I’m a thinker, and a creator, but I’m also a doer. I like to move and to make things. Below is a glimpse into my process.
Every project begins with a feeling.
A tangle of emotions I want to illicit, and then the ideas and the answers unfurl from there—the menu, the flow, the colors, the fixtures and the finishes, getting more and more specific, like the narrowing of a funnel. But it all starts with a desire to ignite a certain feeling or set of feelings that exist like an unsung musical chord in your mind—hazy and imaginary and yet also resonant, pure.
I have to keep going back to that feeling as I work my way through the funnel of design—especially when I get stuck. I pull it up in my mind and hold it there, and start to see things, muzzy at first but increasingly clear. Sometimes ideas come like epiphanies, and you jump forward to the end and bring what you see back to the beginning—the perfect chair! transcendent lighting!— but mostly you have to be patient.
I begin to wonder if beauty is somehow as elemental to life as carbon and chlorophyll—a key component that imparts life and hope and even transcendence to the natural world and to the religious and the nonreligious of the human species.—KRISTA TIPPETT
So, every project is a lesson in faith.
Design is not all rational, known. Like a seed, it has to germinate. You don’t get all the answers at once; they come when they are ready, germinating in some secret unconscious place in the mind. Like the restless seed in Soos’ poem—the the “darkness of being planted” and the “struggle towards the light” are as much a part of the process as the visible green growth and flowering—the stuff you can see, the manifestations.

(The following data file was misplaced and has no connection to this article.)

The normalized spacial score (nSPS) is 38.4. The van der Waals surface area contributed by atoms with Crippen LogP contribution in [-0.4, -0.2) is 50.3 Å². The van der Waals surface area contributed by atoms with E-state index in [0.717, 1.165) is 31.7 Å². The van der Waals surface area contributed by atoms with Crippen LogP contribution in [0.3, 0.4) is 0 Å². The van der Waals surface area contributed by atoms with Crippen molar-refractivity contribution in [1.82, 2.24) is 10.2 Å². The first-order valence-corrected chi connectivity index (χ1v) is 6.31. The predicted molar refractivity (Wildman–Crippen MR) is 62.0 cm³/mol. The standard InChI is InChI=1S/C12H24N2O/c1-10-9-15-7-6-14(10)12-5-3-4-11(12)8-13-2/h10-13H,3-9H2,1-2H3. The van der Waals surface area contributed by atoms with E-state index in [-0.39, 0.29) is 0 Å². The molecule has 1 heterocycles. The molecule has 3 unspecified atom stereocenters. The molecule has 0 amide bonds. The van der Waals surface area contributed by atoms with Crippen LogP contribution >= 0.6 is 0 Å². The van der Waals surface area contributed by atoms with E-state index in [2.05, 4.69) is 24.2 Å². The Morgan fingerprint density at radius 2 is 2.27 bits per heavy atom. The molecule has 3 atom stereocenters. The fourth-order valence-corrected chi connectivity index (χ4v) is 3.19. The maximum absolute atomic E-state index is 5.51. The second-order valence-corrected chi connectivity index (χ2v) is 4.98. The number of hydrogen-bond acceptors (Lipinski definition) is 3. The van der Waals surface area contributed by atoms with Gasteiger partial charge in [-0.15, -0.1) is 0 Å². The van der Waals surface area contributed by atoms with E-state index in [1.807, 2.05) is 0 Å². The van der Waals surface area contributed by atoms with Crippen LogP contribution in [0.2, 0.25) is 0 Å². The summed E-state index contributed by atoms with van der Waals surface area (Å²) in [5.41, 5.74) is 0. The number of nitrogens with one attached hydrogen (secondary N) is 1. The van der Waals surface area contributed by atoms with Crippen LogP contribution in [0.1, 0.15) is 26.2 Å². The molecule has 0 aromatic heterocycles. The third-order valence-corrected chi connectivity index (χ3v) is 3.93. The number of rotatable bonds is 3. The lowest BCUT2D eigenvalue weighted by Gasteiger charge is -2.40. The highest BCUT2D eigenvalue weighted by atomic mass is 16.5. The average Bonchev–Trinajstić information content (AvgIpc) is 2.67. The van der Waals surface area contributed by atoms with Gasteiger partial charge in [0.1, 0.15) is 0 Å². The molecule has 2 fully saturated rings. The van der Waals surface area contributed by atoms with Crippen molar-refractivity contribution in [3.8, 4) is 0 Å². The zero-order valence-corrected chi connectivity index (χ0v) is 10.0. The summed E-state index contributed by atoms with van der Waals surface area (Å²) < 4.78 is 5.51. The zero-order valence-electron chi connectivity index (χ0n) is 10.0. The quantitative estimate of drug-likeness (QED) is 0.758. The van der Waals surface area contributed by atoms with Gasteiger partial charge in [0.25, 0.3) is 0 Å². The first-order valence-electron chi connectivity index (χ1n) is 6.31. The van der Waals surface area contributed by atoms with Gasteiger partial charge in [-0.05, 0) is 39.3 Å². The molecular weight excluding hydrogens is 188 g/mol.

I’ve been chasing the feeling of home all of my life, trying to create it for people, and for myself. Home is a physical place but maybe more importantly a space in our mind-body-soul, that I think good design, and beauty, can help people find. To feel at home. To come home. To be at rest. To feel cozy, tucked in, safe, but also delighted and excited, with that wormy squirmy feeling in the belly. Every concept and space I’ve imagined represents a different way home.
It all rests on affection.
Good design comes from love. I don’t care how cheesy that sounds. Wendell Berry puts it, perhaps, more poetically, writing “it all rests on affection.” You gotta love the places where you design, and the people you design for. And, that love isn’t some abstract notion, but a palpable, clear as day feeling you hold when you create, like a hug in your head—it’s love for people, and love of land, of dirt and air and bricks and wood.
Beauty is full-bodied and synesthetic.
Beauty, real beauty, is healing, transcendent, transformative.
Beauty changes us, body and soul, and beautiful spaces are meant to be experienced with our bodies and all of our senses. We breathe spaces. We feel their textures, we sync up with their rhythms. We smell beauty.
In order to design healing spaces, we have to spend a lot of time in them.
We can’t do everything on a computer, with slick renderings, toiled over at a desk, behind a screen, theoretical. This makes lifeless, cookie cutter spaces—the blank of blank—which only makes us retreat behind our screens even more. To design for people and not just for Instagram and Pinterest, you have to use more than mouses, brains and eyeballs. You have to use your spidey sense and synesthesia, and you have to spend time in the spaces, feeling them, and asking them what they want.
My staff, my boo (who also happens to be an uber-talented architect), and I often do parts of the construction work ourselves—we plant trees and grass, mud walls, paint massive panels of peg board, nail tongue and groove ceilings into place. Sometimes we do it to save money, but really it’s a kind of an offering, a blessing, like smudging a room with sage.